Economic activity and environmental conditions are related to each other in several ways. Production and consumption may pollute the environment, and at the same time the state of the environment may affect the production capacity of the economy. Thus, it follows that studying social costs of air pollution should be handled within an integrated model. Moreover, air pollution mostly stems from the use of fossil fuels, which also brings about other non-environmental externalities, particularly in the transport sector. It is therefore topical to include these externalities in a full social costs evaluation. In this book we are concerned with social costs on a national level, although the environmental effects are evaluated on a more local level. We apply a general equilibrium model of the Norwegian economy, which is extended to integrate environmental and nonenvironmental effects of fossil fuel use. Moreover, the model includes feedback effects from the environment to the economy. In four independent studies, selected environmental and non-environmental externalities are analysed within this model. These are material damages, crop damages and health damages from air pollution, and finally health damages from traffic accidents.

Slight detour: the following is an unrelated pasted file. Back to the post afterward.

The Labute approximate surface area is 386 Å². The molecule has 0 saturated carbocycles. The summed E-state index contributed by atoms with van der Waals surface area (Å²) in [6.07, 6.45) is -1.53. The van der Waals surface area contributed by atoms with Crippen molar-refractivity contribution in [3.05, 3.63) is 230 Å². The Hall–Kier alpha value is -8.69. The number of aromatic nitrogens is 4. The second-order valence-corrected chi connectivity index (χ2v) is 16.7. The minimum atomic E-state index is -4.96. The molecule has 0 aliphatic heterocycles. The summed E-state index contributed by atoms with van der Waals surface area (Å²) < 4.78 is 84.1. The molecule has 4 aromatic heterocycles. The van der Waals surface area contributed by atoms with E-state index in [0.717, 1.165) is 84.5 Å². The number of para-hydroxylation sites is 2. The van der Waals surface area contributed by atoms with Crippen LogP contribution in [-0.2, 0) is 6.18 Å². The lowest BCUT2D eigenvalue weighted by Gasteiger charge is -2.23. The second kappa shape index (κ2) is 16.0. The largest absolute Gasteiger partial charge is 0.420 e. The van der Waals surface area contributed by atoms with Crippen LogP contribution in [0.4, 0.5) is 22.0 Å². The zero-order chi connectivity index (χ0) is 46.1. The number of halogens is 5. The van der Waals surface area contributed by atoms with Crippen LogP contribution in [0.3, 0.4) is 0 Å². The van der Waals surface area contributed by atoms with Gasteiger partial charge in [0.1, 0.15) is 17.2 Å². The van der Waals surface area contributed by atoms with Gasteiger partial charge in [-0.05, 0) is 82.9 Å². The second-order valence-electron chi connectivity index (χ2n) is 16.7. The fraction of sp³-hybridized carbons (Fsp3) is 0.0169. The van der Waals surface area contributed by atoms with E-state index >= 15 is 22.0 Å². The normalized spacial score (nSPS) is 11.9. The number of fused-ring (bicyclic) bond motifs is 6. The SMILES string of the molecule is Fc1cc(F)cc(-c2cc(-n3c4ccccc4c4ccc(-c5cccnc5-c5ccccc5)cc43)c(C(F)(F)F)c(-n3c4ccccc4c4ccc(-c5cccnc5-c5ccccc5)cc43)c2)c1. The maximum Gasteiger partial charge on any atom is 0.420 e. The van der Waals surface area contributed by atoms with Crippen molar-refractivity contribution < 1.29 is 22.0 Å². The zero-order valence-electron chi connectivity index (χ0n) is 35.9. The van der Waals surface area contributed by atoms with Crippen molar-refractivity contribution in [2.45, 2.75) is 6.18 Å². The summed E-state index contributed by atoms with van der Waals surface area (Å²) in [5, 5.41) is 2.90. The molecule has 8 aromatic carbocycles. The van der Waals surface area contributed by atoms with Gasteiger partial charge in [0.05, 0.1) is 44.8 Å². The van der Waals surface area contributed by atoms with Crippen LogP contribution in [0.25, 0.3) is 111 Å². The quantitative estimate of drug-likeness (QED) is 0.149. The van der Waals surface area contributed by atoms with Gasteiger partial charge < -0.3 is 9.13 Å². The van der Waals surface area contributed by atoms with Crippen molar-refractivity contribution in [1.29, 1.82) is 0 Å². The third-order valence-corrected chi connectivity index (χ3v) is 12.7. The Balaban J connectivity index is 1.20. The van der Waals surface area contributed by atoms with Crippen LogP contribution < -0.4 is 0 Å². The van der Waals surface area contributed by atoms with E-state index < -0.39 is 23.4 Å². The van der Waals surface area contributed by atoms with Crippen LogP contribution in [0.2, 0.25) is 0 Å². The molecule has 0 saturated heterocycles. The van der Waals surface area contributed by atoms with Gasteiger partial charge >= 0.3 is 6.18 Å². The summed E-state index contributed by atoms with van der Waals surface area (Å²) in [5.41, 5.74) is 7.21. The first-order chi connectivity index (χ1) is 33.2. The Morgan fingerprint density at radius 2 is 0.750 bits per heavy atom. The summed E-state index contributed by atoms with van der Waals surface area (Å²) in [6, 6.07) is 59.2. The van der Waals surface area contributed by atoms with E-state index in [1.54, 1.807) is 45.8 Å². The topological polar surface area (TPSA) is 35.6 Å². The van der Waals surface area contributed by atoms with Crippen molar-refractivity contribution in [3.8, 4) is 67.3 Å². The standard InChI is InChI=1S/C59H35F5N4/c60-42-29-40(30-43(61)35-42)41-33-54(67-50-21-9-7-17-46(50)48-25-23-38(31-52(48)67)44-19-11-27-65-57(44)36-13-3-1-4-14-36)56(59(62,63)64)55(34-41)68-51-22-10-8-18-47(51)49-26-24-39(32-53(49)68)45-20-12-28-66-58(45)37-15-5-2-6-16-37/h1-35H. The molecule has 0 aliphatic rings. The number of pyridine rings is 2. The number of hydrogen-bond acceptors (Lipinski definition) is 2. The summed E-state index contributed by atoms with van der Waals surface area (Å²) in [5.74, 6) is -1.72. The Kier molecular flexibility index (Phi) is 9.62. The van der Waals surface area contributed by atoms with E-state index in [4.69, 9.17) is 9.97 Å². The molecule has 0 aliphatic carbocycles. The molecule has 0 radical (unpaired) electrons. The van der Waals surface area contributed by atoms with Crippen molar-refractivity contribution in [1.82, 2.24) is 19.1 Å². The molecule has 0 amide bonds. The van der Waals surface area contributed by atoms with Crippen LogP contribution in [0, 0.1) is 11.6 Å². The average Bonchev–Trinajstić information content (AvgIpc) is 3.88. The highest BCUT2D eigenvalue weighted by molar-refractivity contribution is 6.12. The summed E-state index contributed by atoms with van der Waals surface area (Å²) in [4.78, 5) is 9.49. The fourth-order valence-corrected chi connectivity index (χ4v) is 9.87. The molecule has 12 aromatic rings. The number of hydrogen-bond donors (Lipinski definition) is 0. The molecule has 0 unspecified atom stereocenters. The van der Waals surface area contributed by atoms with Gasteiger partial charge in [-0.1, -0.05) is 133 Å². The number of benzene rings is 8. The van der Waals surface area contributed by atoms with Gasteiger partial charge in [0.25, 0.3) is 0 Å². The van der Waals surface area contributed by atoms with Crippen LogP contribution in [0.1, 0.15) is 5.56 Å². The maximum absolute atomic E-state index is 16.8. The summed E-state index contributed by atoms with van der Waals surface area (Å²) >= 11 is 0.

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Published on 01/01/1998

Volume 1998, 1998
Licence: CC BY-NC-SA license

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